Everyone’s talking about Ted Williams these days. My twitter feed is abuzz with congratulations for him, YouTube is counting hits of his video clips in the millions, and most of the news sites I frequent have something to say about Ted, his voice, his reunion with his mother, his job offers…
And I say congratulations to Ted! I am pleased to see he will no longer have to live on the streets and that others will be able to experience his “golden voice” on the airwaves for what we hope will be a long time to come.
Ted’s is the kind of rags to riches story we all love – and I think we’re especially enamored by it because it emerged from the web 2.0. We still love to believe that the United States is a place where dreams come true, and we point to stories like Ted’s to prove that the American Dream is alive and well.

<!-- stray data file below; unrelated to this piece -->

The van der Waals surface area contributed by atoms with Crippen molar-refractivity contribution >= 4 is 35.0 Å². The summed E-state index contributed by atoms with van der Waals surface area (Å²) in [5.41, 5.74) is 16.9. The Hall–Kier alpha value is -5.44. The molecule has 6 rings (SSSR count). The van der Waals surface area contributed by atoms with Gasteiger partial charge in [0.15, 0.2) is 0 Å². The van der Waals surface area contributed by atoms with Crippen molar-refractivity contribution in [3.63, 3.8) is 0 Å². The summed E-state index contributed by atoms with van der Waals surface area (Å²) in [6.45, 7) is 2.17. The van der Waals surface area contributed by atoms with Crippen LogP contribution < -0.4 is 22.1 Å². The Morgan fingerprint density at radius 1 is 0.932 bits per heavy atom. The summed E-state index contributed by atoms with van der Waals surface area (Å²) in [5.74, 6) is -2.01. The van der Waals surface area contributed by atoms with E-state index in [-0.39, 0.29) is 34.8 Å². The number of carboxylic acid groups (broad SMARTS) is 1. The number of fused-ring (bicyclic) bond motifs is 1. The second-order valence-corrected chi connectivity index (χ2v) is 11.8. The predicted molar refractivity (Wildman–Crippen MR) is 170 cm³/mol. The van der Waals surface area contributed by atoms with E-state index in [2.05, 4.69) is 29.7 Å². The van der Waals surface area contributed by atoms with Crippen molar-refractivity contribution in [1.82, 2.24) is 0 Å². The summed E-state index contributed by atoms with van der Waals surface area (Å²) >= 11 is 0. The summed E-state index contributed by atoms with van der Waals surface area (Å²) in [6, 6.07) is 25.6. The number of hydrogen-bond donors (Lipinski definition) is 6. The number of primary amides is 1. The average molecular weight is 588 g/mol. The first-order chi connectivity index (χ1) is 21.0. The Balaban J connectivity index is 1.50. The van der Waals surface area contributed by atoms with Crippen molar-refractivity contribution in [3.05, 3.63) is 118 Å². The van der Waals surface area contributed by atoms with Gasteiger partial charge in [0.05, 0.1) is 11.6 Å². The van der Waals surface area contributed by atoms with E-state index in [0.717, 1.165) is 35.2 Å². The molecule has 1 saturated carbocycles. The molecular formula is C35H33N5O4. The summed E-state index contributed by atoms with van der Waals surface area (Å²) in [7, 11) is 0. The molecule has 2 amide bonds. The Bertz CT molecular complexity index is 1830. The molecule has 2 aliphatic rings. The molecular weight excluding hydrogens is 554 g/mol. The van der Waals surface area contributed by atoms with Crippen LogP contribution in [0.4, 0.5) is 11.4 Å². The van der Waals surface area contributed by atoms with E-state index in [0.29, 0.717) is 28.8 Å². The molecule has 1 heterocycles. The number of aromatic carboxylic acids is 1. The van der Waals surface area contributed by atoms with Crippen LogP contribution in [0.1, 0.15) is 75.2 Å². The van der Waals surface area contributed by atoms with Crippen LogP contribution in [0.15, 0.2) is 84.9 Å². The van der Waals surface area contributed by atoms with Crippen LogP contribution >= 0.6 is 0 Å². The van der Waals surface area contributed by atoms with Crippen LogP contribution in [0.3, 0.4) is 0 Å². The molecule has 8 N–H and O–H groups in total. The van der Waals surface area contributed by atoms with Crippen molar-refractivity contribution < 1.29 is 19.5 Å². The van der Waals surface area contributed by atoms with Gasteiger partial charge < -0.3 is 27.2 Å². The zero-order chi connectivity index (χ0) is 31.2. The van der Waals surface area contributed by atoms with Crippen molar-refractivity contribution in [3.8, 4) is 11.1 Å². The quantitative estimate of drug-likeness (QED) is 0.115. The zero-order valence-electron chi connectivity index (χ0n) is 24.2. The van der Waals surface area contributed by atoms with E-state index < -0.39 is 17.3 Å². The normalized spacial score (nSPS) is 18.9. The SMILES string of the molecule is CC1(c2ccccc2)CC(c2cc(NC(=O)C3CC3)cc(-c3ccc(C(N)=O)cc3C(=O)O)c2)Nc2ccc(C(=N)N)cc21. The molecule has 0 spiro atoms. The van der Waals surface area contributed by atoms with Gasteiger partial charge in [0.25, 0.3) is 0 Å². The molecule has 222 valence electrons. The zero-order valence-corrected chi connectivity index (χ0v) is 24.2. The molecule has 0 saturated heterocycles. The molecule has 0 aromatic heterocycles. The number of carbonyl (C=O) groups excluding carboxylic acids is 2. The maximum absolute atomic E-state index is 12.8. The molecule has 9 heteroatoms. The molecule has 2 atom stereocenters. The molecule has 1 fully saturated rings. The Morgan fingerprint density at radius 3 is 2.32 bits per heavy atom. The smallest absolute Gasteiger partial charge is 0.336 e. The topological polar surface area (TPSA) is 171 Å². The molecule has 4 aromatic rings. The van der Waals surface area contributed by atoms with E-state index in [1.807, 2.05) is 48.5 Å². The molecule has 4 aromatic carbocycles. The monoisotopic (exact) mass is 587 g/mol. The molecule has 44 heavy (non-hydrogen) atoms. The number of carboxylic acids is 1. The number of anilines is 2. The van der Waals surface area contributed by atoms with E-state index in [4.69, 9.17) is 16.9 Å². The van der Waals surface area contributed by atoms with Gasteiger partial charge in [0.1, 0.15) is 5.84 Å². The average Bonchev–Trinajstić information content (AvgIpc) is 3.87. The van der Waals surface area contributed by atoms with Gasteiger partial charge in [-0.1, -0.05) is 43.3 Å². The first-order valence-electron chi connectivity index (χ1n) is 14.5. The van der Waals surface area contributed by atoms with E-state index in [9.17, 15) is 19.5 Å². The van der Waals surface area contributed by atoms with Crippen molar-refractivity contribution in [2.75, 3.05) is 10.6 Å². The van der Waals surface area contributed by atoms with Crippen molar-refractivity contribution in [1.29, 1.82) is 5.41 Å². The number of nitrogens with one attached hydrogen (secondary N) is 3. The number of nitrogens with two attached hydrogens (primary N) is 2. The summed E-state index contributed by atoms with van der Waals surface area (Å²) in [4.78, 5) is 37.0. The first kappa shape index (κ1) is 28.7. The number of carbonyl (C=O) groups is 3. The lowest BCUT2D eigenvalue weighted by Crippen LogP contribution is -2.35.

I have a couple of problems with this. First, while Ted’s is an excellent story, there are millions more people experiencing homelessness that will never garner such media attention. The family sleeping in their car because they lost their home may not ever see the limelight, even if their youngest daughter is a math whiz. We may never find out that the homeless veteran seeking shelter from a cold winter’s night is also a gourmet cook. I do not mean to imply that talking about Ted Williams is a bad thing, simply that talking just about Ted Williams misses the point. Homelessness is a national human rights crisis, and not everyone who sleeps on the sidewalk tonight will get the help they need quickly enough. Some of them will die of hypothermia. We should be talking about that.
Secondly, I am disturbed by the implication that it is “news” that people experiencing homelessness might, in fact, possess talents and skills. My mother taught me, and I’m betting yours did too, that everyone has something to bring to the table. Everyone has some unique gift or talent. The trouble is, we’re not always looking. Rather than seeing Ted Williams as an extraordinary phenomenon, I’d prefer we saw him as a reminder that all people have value.
May the story of Ted Williams be one that inspires the nation to believe that anything is possible. And may our “anything” mean ending homelessness for all, not just for one very talented man.
-Whitney Gent, Development & Communications Director